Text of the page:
The Hawikku Ruins is a site that preserves one of the largest pueblos of the Zuni tribe. The site itself was founded between 1200 and 1400 and was formalized as a National Historical Landmark in 1960. Hawikku was first visited by foreigners in the 1500s as a result of the search for the Seven Cities of Gold, a myth inspired by Portuguese tales of riches on the island of Antilla. The Pueblo was overwhelmed by the Spanish occupation in 1540 and growing tension led to its abandonment in 1680, during The Pueblo Revolt.
Backstory and Context
Hawikku existed on top of a low hill. Historians say the first structures were built in the 15th century but other accounts say that it has been inhabited as early as the 13th century. The Zuni peoples are descendants of a larger tribe who now live in parts of today’s Utah, southern Colorado, Arizona and New Mexico. They had all migrated in different directions (for unknown reasons) and one group settles in the valley of the Zuni River where they eventually became the inhabitants of Hawikku and formed their own distinct language due to their relatively isolated life. The Zunis lived a simple life; they worshiped water and the sun, cultivated various kinds of corn, and hunted buffalo.
Following the failed Narváez expedition; where out of 600 men only 8 lived to explore Southwestern America, Esteban de Dorantes, more commonly known as Estavanico and one of the eight survivors, was chosen by the Viceroy of “New Spain” (Mexico) to lead a return expedition to Southwest America.
Esteban was the first foreigner and first black man to ever visit the Pueblo. Reports differ on the outcome of his expedition; it is believed that he was killed by the Zuni because they felt that he was attempting to impersonate a medicine man; which is punishable by death. However, there is no first-person account of what truly took place.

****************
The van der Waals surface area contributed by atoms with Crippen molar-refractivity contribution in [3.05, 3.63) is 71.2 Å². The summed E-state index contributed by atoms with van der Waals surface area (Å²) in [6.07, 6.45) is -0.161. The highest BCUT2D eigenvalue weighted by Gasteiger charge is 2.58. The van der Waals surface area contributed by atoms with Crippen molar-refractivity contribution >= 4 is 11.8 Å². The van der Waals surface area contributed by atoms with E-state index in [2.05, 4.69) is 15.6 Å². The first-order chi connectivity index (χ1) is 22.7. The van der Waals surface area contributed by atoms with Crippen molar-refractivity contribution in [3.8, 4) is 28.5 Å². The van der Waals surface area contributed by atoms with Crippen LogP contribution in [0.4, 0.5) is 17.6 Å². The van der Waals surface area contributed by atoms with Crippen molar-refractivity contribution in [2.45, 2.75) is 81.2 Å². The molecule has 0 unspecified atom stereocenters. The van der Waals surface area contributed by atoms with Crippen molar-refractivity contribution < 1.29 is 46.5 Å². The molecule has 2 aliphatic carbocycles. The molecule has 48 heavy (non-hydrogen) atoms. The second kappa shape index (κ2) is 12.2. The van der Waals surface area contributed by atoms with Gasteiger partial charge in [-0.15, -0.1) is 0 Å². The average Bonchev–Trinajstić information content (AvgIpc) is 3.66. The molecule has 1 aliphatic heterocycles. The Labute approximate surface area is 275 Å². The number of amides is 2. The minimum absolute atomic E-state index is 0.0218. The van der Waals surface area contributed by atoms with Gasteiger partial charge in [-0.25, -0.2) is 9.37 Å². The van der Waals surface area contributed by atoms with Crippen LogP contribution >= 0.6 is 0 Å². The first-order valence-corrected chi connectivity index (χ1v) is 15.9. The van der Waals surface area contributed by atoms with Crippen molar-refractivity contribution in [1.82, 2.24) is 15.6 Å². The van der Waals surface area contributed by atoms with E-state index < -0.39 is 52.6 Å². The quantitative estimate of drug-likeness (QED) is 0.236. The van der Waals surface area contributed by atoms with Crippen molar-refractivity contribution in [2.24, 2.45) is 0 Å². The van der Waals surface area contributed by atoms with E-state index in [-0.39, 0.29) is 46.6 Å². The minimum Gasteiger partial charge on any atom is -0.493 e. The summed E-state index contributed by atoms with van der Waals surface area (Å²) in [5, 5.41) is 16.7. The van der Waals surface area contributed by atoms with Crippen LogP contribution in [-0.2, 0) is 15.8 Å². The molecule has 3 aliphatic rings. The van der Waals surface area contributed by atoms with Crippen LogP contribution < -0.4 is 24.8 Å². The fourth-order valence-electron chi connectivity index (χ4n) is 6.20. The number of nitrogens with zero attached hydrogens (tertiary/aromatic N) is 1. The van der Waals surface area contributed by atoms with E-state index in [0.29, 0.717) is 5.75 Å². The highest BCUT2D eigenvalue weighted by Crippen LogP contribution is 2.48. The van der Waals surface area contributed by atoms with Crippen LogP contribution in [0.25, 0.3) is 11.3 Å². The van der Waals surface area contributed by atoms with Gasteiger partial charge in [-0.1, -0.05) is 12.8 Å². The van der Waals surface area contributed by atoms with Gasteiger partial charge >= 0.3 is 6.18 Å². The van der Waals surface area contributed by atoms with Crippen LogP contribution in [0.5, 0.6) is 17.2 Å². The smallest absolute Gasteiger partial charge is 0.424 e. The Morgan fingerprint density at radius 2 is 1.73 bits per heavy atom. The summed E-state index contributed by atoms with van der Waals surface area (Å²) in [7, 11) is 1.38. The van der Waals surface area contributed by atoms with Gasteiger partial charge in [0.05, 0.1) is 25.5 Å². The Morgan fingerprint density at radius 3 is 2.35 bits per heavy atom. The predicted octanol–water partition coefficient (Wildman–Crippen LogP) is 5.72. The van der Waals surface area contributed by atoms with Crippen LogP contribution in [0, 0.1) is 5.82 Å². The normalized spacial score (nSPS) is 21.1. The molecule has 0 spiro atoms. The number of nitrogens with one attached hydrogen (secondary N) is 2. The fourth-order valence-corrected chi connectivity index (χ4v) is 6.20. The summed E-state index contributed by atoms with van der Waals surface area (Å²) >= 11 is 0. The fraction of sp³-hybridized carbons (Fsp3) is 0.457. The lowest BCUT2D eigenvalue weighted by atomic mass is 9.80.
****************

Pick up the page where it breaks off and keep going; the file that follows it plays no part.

Another expedition in pursuit of the aforementioned gold was assembled under the direction of Francisco Vásquez de Coronado, a Spanish explorer and conquistador. Coronado led a team of about 400 men in 1540 to the city of Cibola and by the time they got to the Zuni Pueblo, his men were starving and the demanded entry into the village. Though they were denied, they fought their way in anyway by attacking the Zunis and soon made Hawikku a stronghold for the Spanish government.
They soon discovered that there was no gold to be found, but they did find that Hawikku was by far the largest and most affluent Pueblo in the area. They established La Purísma Concepción de Hawikuh (Anglicized spelling) Mission Church in 1628 with the aim of suppressing the traditional Zuni religion and supplemented this by enforcing encomienda (a form of enslavement) on them.
Tensions developed and intensified between the Spanish and the Zunis and in 1632, the Zunis revolted, burnt down the church and killed the priest. In 1672, the Apaches raided the mission and burnt it down again. After a final reconstruction, the mission was destroyed for the final time in 1680 by the Zunis during The Pueblo Revolt. Neither the Zunis nor the Spanish returned and the site remained a ruin.
From 1917-1923, the site was excavated during several archaeological digs led by Frederick Hodge. Many artefacts were found including but not limited to pottery, articles related to hunting, cooking and eating, dress adornment, furnishing, rituals, etc. In addition, over a thousand burials were found and not only for humans but animals as well. Many sandstone structures, rooms and artefacts were also discovered of the ancient city. The mission, however, has been reduced to “eroded adobe walls, two or three feet high”.
Ivanov, Bojan. 2017. Hawikuh in New Mexico: It was ruined during the Great Pueblo Revolt against the Spanish authorities. September 28. Accessed April 2, 2020.https://www.abandonedspaces.com/towns/hawikuh-in-new-mexico-it-was-ruined-during-the-great-pueblo-revolt-against-the-spanish-authorities.html.
National Park Service U.S Department of the Interior. n.d. Hawikuh and the Zuni-Cibola Complex New Mexico. Accessed April 2, 2020. https://www.nps.gov/nr/travel/american_latino_heritage/Hawikuh_Zuni-Cibola.html.
Reed, Erik K. American Antiquity 34, no. 1 (1969): 92-94. Accessed April 3, 2020. doi:10.2307/278326.